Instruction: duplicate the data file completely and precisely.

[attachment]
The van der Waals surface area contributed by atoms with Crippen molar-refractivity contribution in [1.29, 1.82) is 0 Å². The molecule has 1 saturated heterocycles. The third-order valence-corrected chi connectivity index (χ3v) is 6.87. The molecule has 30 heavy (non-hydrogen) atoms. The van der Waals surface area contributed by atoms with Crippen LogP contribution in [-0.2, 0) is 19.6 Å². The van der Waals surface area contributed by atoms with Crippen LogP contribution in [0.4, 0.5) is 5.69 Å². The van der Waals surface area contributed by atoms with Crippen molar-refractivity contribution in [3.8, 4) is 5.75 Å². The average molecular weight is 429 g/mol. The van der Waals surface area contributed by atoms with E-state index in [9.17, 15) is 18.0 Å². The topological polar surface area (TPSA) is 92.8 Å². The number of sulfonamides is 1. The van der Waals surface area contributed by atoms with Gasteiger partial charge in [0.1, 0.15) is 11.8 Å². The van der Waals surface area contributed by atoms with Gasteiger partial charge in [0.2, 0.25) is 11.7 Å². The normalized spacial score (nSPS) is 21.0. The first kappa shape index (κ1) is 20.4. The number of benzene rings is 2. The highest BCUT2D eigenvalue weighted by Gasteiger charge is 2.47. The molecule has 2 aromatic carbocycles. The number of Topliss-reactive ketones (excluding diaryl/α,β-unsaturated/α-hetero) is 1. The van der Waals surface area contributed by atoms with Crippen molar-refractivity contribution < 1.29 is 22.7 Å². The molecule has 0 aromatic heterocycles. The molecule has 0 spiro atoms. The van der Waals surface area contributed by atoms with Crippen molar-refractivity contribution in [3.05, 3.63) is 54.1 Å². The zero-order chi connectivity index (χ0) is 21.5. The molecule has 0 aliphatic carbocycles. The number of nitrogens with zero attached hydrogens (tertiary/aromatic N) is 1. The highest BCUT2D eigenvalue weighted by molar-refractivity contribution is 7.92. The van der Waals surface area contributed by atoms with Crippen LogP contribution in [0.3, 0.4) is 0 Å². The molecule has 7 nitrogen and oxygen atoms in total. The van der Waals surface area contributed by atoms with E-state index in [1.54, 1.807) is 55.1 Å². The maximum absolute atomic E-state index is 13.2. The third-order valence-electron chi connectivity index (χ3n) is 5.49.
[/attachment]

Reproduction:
The van der Waals surface area contributed by atoms with Crippen molar-refractivity contribution in [1.29, 1.82) is 0 Å². The molecule has 1 saturated heterocycles. The third-order valence-corrected chi connectivity index (χ3v) is 6.87. The molecule has 30 heavy (non-hydrogen) atoms. The van der Waals surface area contributed by atoms with Crippen LogP contribution in [-0.2, 0) is 19.6 Å². The van der Waals surface area contributed by atoms with Crippen LogP contribution in [0.4, 0.5) is 5.69 Å². The van der Waals surface area contributed by atoms with Crippen molar-refractivity contribution in [3.8, 4) is 5.75 Å². The average molecular weight is 429 g/mol. The van der Waals surface area contributed by atoms with E-state index in [9.17, 15) is 18.0 Å². The topological polar surface area (TPSA) is 92.8 Å². The number of sulfonamides is 1. The van der Waals surface area contributed by atoms with Gasteiger partial charge in [0.1, 0.15) is 11.8 Å². The van der Waals surface area contributed by atoms with Gasteiger partial charge in [0.2, 0.25) is 11.7 Å². The normalized spacial score (nSPS) is 21.0. The first kappa shape index (κ1) is 20.4. The number of benzene rings is 2. The highest BCUT2D eigenvalue weighted by Gasteiger charge is 2.47. The molecule has 2 aromatic carbocycles. The number of Topliss-reactive ketones (excluding diaryl/α,β-unsaturated/α-hetero) is 1. The van der Waals surface area contributed by atoms with Crippen molar-refractivity contribution < 1.29 is 22.7 Å². The molecule has 0 aromatic heterocycles. The molecule has 0 spiro atoms. The van der Waals surface area contributed by atoms with Crippen molar-refractivity contribution in [3.05, 3.63) is 54.1 Å². The zero-order chi connectivity index (χ0) is 21.5. The molecule has 0 aliphatic carbocycles. The number of nitrogens with zero attached hydrogens (tertiary/aromatic N) is 1. The highest BCUT2D eigenvalue weighted by molar-refractivity contribution is 7.92. The van der Waals surface area contributed by atoms with Crippen LogP contribution in [0.3, 0.4) is 0 Å². The molecule has 7 nitrogen and oxygen atoms in total. The van der Waals surface area contributed by atoms with E-state index in [1.54, 1.807) is 55.1 Å². The maximum absolute atomic E-state index is 13.2. The third-order valence-electron chi connectivity index (χ3n) is 5.49.